Silence was something Izumi had ever gotten used to. Noise had always been around him, but today, for the first time in many, many years, there was a silence that could not be fixed.
It had started only yesterday, only last night, only fifteen hours and thirty minutes ago. Izumi never believed him when he told him that heart failure ran through his family. That few in his family had lived past the age of forty. He hadn’t believed him until last night, until that glass fell and there was water all over the floor, and Takamiya was on the ground, his pants soaked in the ice and a different kind of liquid. He didn’t believe him when Takamiya wasn’t breathing, when his pulse couldn’t be found. 999 and CPR. It was supposed to work. There was a pulse, faint, just enough for the paramedics to take him to the hospital. Just enough for the doctors to try and help, but the pulse did not last. He did not believe him until the doctor came in, her hands crossed and her eyes solemn. He did not believe him until those words slid off her tongue, “I’m sorry for your loss.” He did not believe him, he did not believe him.
There was silence. Unending and uncomfortable. But Izumi sat through it, silently sipping his tea and eating the remains of the carrot cake Takamiya cooked three days ago. That same cake where the batter was smeared across Izumi’s face. That batter where the tongue ran across the length of his body causing red to flush his cheeks and their lips to meet, both covered in slimy, chunky, carrot cake batter that was so sweet pressed up against their taste buds. There would never be another carrot cake batter battle or two tongues dancing together with the sweet substance running between them. He did not believe him when he said heart failure ran through his family. But he was gone. And there was no more carrot cake.
And when his remains were handed to him in that sterling silver urn, and his ashes ran through his fingers, he still did not believe him. When his parents came to help him pack, Izumi stayed locked away in that closet he had collapsed in the night he had come home from the hospital. His only comfort was the white shirt Takamiya always looked so damn good in. It still had his scent in it, that musty scent and the faint trace of the cologne Izumi bought him for Christmas. And he would sit there, the shirt running through his fingers; the faint call of his brother Katsumi sometimes reaching him, and silent tears would caress his face.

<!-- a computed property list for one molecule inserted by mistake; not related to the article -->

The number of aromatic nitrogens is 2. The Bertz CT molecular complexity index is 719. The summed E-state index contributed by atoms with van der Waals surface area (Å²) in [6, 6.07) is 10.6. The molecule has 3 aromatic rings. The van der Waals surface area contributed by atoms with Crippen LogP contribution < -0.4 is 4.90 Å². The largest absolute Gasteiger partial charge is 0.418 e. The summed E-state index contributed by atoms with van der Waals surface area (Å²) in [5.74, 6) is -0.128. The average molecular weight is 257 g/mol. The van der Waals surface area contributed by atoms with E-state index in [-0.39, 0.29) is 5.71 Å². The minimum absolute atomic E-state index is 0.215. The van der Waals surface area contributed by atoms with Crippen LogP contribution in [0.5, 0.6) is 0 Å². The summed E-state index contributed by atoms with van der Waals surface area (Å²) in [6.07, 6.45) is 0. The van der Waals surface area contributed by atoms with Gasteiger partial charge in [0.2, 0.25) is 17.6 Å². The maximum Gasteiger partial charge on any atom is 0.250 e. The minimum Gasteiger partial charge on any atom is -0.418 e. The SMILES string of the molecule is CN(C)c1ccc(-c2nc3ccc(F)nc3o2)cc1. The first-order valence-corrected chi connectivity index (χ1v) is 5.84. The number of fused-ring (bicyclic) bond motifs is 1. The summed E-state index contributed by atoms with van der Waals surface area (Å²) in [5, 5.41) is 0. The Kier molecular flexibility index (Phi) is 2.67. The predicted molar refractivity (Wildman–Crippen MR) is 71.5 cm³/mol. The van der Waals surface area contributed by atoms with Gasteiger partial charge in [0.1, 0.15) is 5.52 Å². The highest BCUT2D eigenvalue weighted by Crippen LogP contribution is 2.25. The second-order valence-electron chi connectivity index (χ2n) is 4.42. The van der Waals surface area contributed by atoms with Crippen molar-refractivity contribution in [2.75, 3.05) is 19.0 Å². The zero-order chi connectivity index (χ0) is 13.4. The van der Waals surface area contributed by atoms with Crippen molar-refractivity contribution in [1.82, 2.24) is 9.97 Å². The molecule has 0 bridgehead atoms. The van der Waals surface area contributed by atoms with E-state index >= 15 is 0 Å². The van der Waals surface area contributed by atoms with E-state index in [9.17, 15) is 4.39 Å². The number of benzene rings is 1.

Silence still lingered in his apartment back in his home country of Japan. But the occasional siren or giggling schoolgirls or the drunken college students who lived next door sometimes drowned that silence out. It was this noise that had been missed in England. But it was this noise that was not needed because there was no noise in his home now and other sound annoyed his ears.
Izumi soon realized he was becoming a hermit. He never cared to take walks but remained skinny because he never ate. When the voluptuous woman from next door would try to talk to him, he would pretend as if his phone was vibrating and say “Hello” to somebody named Naoya. And when this “Naoya” would call to hear the torn sound of his friend’s voice, he would be cut off by the instant click and then the consistent beeping of the cutoff tone. But Izumi didn’t mind being alone; it was nice. In a way.
Then, when Naoya called again and Izumi didn’t hang up; they went grocery shopping together. Izumi learned to eat. At least a little. He learned to shop again, how talk again. Somewhat. And at this grocery store, there was this man who kept smiling at him. Then, one day, as Izumi chose what sauce would be best for his spaghetti that night. There was this man who told him that the red sauce that had the picture of the Italian with the handlebar mustache was the best and he should buy it, but only if he was buying wheat spaghetti. If he was buying white spaghetti he should buy the Alfredo sauce with the little pink and smiling sausage on it. There was this man who said, “Better yet, why not just let me buy it and you come to eat it at my place.” Izumi lost all words but in some mumbling, this man knew he was saying yes.
And that was how it started. Red spaghetti sauce all over his brand new white shirt he bought for work and strands of wheat spaghetti slowly trailing down his buttons and pants. The shirt was gone and then the pants. And then there was another set of clothing joining Izumi’s. The spaghetti got cold. It was never eaten, but the ice cream in the freezer made a great midnight snack.
He sat at the table, his brown eyes staring at the corner of the kitchen, his fingers running around the top of the teacup, its steam drawing sweat from his hand. Izumi sat, stared, an overwhelming silence surrounding him. Silence was something he had ever gotten used to. It had started only yesterday, only last night, only fifteen hours and thirty minutes ago. There was this man that took off his clothes and drenched him with a feeling he had long forgotten. And there was this number now placed in his phone that had this insistent nagging of “call me.” Izumi smiled, gently; the first smile he had showed in the past five years of hermitness.
Carrot cake was sounding awful good.
999 is the emergency number in England. Sorry if that caused any confusion.